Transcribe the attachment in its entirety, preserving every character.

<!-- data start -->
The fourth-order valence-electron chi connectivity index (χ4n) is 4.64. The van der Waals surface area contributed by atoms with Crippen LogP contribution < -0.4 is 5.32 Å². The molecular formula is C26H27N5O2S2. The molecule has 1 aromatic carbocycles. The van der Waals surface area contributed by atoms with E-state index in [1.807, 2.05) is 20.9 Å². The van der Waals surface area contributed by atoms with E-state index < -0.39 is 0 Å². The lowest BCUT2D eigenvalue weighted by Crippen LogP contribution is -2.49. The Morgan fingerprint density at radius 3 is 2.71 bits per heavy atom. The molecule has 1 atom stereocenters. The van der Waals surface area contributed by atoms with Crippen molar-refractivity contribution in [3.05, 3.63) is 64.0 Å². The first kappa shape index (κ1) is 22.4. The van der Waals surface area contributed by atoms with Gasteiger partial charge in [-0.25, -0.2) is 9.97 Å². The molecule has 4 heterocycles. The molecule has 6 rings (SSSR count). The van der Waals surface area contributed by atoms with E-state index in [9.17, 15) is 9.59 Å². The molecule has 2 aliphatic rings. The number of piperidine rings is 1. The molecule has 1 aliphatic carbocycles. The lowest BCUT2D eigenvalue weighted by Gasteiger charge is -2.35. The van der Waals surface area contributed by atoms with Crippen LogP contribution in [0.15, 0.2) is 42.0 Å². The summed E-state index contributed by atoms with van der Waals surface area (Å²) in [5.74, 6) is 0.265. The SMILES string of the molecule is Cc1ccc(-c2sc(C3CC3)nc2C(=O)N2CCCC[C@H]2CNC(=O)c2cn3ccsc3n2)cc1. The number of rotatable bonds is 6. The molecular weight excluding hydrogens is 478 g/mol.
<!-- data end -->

The fourth-order valence-electron chi connectivity index (χ4n) is 4.64. The van der Waals surface area contributed by atoms with Crippen LogP contribution < -0.4 is 5.32 Å². The molecular formula is C26H27N5O2S2. The molecule has 1 aromatic carbocycles. The van der Waals surface area contributed by atoms with E-state index in [1.807, 2.05) is 20.9 Å². The van der Waals surface area contributed by atoms with E-state index < -0.39 is 0 Å². The lowest BCUT2D eigenvalue weighted by Crippen LogP contribution is -2.49. The Morgan fingerprint density at radius 3 is 2.71 bits per heavy atom. The molecule has 1 atom stereocenters. The van der Waals surface area contributed by atoms with Crippen molar-refractivity contribution in [3.05, 3.63) is 64.0 Å². The first kappa shape index (κ1) is 22.4. The van der Waals surface area contributed by atoms with Gasteiger partial charge in [-0.25, -0.2) is 9.97 Å². The molecule has 4 heterocycles. The molecule has 6 rings (SSSR count). The van der Waals surface area contributed by atoms with E-state index in [9.17, 15) is 9.59 Å². The molecule has 2 aliphatic rings. The number of piperidine rings is 1. The molecule has 1 aliphatic carbocycles. The lowest BCUT2D eigenvalue weighted by Gasteiger charge is -2.35. The van der Waals surface area contributed by atoms with Crippen LogP contribution in [0.15, 0.2) is 42.0 Å². The summed E-state index contributed by atoms with van der Waals surface area (Å²) in [5.74, 6) is 0.265. The SMILES string of the molecule is Cc1ccc(-c2sc(C3CC3)nc2C(=O)N2CCCC[C@H]2CNC(=O)c2cn3ccsc3n2)cc1. The number of rotatable bonds is 6. The molecular weight excluding hydrogens is 478 g/mol.